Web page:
rock sugar (kakigori) and put them in alternating layers in a glass jar.
Sprinkle just a little "white liquor" over the top to get the juices flowing.
Put on the lid, and when the sugar disolves -- about two weeks -- it's ready.
The ume will shrivel up, having expelled all their juice. To drink, put a
tablespoon or so of the syrup in a glass, top with water, and add ice. Very
refreshing. Depending on the sourness of the ume, you may have to disolve a
little more sugar in the syrup.

For those reading this outside Japan, don't try this with granulated or cube
sugar -- it will crystalize at the bottom of the jar in one solid mass. Rock
solid.

--gary

gary

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Oct 26, 1998, 3:00:00 AM10/26/98
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that idiot gary said:

>Do you know about ume syrup? You take an equal weight of both ume and Japanese
rock sugar (kakigori) and put them in alternating layers in a glass jar.

Japanese rock sugar is actually called "kourizatou" (ice sugar). What a dope.

--gary

Nona Myers

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Oct 26, 1998, 3:00:00 AM10/26/98
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On 25 Oct 1998 17:00:01 -0800, gary <aac5...@pop13.odn.ne.jp>
wrote:

>Do you know about ume syrup? You take an equal weight of both ume and Japanese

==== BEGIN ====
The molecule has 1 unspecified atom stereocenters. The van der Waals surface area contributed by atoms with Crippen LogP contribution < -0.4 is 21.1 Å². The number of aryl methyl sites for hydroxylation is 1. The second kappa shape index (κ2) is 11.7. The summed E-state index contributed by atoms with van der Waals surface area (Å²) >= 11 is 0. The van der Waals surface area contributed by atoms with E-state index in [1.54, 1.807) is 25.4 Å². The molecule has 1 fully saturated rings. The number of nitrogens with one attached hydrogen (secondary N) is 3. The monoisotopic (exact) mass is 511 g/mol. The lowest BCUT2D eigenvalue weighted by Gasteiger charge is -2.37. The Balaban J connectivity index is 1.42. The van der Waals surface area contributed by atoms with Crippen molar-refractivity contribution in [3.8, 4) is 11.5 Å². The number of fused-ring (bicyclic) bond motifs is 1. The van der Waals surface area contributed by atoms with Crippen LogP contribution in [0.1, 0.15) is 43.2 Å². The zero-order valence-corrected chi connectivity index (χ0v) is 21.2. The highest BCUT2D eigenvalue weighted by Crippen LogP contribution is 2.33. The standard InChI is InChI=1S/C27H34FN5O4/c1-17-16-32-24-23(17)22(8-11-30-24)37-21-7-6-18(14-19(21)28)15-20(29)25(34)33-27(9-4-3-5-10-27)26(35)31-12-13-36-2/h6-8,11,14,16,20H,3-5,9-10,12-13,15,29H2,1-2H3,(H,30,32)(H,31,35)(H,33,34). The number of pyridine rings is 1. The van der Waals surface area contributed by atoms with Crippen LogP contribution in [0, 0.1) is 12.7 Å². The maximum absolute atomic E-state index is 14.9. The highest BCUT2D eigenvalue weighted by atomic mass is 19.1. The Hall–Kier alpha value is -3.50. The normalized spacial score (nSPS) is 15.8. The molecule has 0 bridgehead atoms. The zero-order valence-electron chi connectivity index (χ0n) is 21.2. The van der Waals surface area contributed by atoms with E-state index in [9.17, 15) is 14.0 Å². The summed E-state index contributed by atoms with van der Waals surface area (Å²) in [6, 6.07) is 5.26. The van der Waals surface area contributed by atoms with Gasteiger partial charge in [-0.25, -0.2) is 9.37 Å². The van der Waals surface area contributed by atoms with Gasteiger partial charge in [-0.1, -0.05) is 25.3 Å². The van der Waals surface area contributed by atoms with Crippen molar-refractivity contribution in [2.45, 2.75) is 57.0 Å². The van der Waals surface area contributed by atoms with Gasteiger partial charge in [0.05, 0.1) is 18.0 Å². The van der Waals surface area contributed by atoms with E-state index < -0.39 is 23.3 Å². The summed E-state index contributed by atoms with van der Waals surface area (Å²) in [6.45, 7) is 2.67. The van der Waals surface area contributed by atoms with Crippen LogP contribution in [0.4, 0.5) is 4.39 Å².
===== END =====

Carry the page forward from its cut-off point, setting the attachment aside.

>rock sugar (kakigori) and put them in alternating layers in a glass jar.

>Sprinkle just a little "white liquor" over the top to get the juices flowing.
>Put on the lid, and when the sugar disolves -- about two weeks -- it's ready.
>The ume will shrivel up, having expelled all their juice. To drink, put a
>tablespoon or so of the syrup in a glass, top with water, and add ice. Very
>refreshing. Depending on the sourness of the ume, you may have to disolve a
>little more sugar in the syrup.
>

This sounds really good. I will definitely make it next season I
bet it will also be good mixing this with some shiso juice. Or
even with brandy.

>For those reading this outside Japan, don't try this with granulated or cube
>sugar -- it will crystalize at the bottom of the jar in one solid mass. Rock
>solid.
>

Is this from an experience? (duck!)

Shimpei Yamashita

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Oct 26, 1998, 3:00:00 AM10/26/98
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gary <aac5...@pop13.odn.ne.jp> writes:
>
>
>
>Nona Myers wrote:
>
>> I purchased
>> ume fruits from my local Japanese market this year and made
>> ume-shu in June. It's supposed to be drinkable in six months
>> time, but mine is already sooo good.
>
>Do you know about ume syrup? You take an equal weight of both ume and Japanese
>rock sugar (kakigori) and put them in alternating layers in a glass jar.
^^^^^^^^
I think you meant to say "kourizatou." kakigori is shredded ice. Kakigori
and ume in a glass jar just gives you cold ume. :-)

--
Shimpei Yamashita <http://www.submm.caltech.edu/%7Eshimpei/>